You’re at your weekly swimming lesson and “Lachlan” is playing up once again. You’ve given him the warning speech before the lesson started but once again it’s gone in one ear and out the other. He’s bobbing underwater while the teacher is talking and he’s distracting the other children in the class.
This is when you start to think
I’m not bringing him to lessons anymore
The teacher thinks I have no control
The other parents are getting annoyed that my child is disrupting the class
This is so embarrassing….
Rewind just a little bit. No one is judging you, “Lachlan” is completely normal and don’t worry because you can work with your swimming teacher to overcome this phase.
Things to remember
Being in the water is fun and exciting and so different to being on land
Children love to jump and bounce and experience the different sensations especially weightlessness
Have realistic expectations of your child’s behaviour and consider their age and attention span
Remember swimming is one of the first formal and structured learning environments before children start school Things to avoid
Don’t bribe your child with lollies unless you are prepared to give them one every week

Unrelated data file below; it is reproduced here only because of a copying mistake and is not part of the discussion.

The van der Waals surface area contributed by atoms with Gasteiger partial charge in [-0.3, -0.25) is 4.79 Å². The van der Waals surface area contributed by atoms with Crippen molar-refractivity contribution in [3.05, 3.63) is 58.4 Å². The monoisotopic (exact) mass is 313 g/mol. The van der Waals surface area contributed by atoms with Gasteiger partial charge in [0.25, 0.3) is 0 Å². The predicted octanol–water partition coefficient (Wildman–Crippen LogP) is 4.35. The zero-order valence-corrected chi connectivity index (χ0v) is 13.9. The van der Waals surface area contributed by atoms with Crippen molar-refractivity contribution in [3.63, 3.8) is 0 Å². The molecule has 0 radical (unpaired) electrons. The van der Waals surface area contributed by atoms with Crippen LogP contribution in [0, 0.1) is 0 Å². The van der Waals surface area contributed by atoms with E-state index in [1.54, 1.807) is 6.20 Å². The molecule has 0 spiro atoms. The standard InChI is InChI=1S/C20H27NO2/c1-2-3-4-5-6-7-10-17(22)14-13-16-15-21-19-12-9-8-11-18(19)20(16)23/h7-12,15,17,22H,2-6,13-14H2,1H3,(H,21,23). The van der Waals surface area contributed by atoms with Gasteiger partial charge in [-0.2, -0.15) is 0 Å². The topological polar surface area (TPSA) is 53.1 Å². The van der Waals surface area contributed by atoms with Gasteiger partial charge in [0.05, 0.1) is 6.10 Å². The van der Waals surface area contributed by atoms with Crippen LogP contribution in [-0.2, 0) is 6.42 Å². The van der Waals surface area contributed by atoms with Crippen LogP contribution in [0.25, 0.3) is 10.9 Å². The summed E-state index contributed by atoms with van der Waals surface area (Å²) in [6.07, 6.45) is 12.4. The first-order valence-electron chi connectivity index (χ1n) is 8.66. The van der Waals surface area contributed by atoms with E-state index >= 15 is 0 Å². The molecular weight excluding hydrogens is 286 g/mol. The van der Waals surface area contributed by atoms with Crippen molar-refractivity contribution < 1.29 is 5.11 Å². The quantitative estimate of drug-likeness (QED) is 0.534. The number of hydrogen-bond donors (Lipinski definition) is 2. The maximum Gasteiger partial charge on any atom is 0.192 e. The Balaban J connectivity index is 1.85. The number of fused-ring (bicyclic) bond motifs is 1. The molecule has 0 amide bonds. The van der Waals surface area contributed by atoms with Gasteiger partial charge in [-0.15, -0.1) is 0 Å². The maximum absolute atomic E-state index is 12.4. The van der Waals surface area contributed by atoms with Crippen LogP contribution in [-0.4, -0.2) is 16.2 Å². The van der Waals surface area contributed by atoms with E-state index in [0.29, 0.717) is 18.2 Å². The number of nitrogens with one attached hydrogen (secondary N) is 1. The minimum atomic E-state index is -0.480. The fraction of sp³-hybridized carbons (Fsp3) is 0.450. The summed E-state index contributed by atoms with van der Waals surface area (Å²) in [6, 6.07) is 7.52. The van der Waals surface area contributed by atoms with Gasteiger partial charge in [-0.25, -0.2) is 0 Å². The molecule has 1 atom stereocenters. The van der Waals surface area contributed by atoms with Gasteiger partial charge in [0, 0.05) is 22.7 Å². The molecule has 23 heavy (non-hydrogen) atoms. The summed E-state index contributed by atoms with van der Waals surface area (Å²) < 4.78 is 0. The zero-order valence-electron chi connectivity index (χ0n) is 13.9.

Don’t make idle threats like “You can get out if you’re not going to listen”
Things to try
Talk with the teacher about your expectations (this may require talking to administration or the deck supervisor if your child’s instructor is teaching a class)
Find out what the class rules are
Make sure your child understands the class rules and expectations
Be consistent and follow through with consequences
Watch your child’s lesson and give them positive feedback after they have finished the lesson
Give your child a chance to play outside of the formal swimming lesson
Make sure you let the teacher know if your child has any learning difficulties
Don’t be embarrassed because all parents have been there, whether it’s during swimming lessons, at the shopping centre or while visiting friends and family. All children go through stages where they are testing their boundaries and your child is certainly not the first child your swimming teacher has dealt with and certainly won’t be the last.